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Newark school board president defends Superintendent Roger León’s contract renewal

Superintendent Roger León speaking at a back-to-school event at Shabazz in 2018. Principal Naseed Gifted stands behind him, second from left.

During Newark Board of Education’s 2023 retreat meeting, Board President Dawn Haynes addressed questions about the Superintendent’s contract.

Patrick Wall / Chalkbeat

School board members for New Jersey’s largest school district defended the renewal of  Superintendent Roger León’s contract, saying it was not hidden from the public.

During Saturday’s Newark Board of Education retreat meeting, Board President Dawn Haynes suggested that reports that León’s contract was automatically renewed in May and community questions about the process were a misunderstanding of actions taken at a public meeting in 2019

“I just want to make it extremely clear that whatever miscommunication or talk that’s happening in the media, that is what was stated,” said Haynes about the contract approval process during the meeting. “That is what happened according to our timeline and what we know to be true.”

León, a former principal and lifelong Newark resident, did not address the controversy at the meeting. He was hired in 2018 under a three-year contract that originally ended on June 30, 2021, according to board documents. In 2019, Chalkbeat Newark reported that a “sparsely attended” public hearing – which was not advertised online ahead of time – was held before the regularly scheduled August school board business meeting to discuss León’s contract renewal.  

During that meeting, board members unanimously approved an amendment that added two more years to León’s original five-year contract in order to “accomplish the goals” in Newark’s 2020-30 strategic plan. This action extended his contract through 2023.

Both the original contract and the extensions had renewal clauses for the superintendent’s employment, Haynes said. District spokeswoman Nancy Deering was quoted in the Star-Ledger saying that “the contract automatically renewed in May.” It remained unclear Saturday why the contract would have been renewed before the 2023 expiration.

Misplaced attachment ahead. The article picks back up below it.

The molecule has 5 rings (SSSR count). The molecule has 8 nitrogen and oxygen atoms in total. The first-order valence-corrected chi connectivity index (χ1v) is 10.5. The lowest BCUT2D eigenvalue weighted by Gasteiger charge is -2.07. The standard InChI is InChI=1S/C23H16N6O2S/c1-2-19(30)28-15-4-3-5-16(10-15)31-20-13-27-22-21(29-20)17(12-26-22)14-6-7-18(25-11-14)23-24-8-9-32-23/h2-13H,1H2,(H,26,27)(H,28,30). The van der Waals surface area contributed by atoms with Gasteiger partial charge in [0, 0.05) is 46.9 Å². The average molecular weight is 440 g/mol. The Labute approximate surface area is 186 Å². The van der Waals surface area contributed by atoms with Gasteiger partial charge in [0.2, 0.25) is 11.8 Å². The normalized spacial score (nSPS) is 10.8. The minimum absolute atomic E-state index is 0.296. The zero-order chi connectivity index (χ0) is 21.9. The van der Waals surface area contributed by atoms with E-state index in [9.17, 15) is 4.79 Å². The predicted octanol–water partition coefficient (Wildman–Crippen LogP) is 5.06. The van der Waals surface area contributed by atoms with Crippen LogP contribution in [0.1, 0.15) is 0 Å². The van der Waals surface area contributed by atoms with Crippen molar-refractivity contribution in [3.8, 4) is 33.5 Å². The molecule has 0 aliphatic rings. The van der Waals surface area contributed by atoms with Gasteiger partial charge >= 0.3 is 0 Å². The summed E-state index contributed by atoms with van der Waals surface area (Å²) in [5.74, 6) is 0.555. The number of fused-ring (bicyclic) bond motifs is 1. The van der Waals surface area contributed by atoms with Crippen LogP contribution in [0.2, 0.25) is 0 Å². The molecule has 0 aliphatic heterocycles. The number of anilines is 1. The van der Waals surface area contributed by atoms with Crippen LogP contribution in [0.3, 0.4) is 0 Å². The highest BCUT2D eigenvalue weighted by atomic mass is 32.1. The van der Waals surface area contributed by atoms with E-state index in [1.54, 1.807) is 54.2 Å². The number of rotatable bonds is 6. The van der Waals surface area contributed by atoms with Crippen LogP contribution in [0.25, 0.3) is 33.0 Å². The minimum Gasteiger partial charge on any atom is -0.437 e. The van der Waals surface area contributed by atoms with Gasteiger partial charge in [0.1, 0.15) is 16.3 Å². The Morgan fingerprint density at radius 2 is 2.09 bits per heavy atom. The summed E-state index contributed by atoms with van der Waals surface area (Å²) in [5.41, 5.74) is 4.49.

León’s 2018 and 2019 employment contracts have not been made publicly available. Deering has not replied to multiple requests for comment and to see the contracts from Chalkbeat. 

Haynes also addressed Leon’s salary increase, which was a result of cost of living adjustments, she said.

In 2019-20 and 2020-21, he was paid $260,000, according to state school salary data. After a cap on superintendent salaries was lifted in 2019, León’s salary went up as superintendents’ salaries did in most districts throughout the state. In 2021-22, León’s salary was $282,425 and in 2022-23, that went up to $290,050.

Meanwhile, board member A’Dorian Murray-Thomas introduced a resolution to secure a separate counsel for board members, which passed with four yes votes and five abstentions. Currently, the board shares counsel with the district.

More than a dozen community members showed up to Saturday’s board meeting, but after the meeting stretched for several hours plus a lengthy recess, some residents opted to leave before the public comment portion. Several stayed to question León’s contract renewal process and pressed board members about the district’s transparency.

 “What it looks like is our community is being kept in the dark. What it feels like is that I am not being trusted as a community member in doing my part in supporting you. And what it sounds like is unethical practices,” said Shennell McCloud, chief executive officer of Project Ready.

Some members of the community were upset that they didn’t know about the public hearing on León’s contract in 2019. 

“I do not recall any public participation about your contract. But we need to know how it was an automatic renewal. I don’t know how that happened,” said Dr. Viva White, a Newark parent. 

Others wondered why the superintendent’s May renewal wasn’t presented to the public. 

“The superintendent’s contract may have automatically renewed but you all still have to write a contract. You still have to present that contract before us to comment. I comment now,” said Denise Cole, a longtime education advocate.

While León did not address his contract renewal, he gave an hour-long presentation on the district’s accomplishments, projects and department reinstatements since he took the job in 2018.

The Newark Board of Education will meet on Jan. 26 at 6 p.m. for its regularly scheduled school board meeting.

Jessie Gomez is a reporter for Chalkbeat Newark, covering public education in the city. Contact Jessie at jgomez@chalkbeat.org

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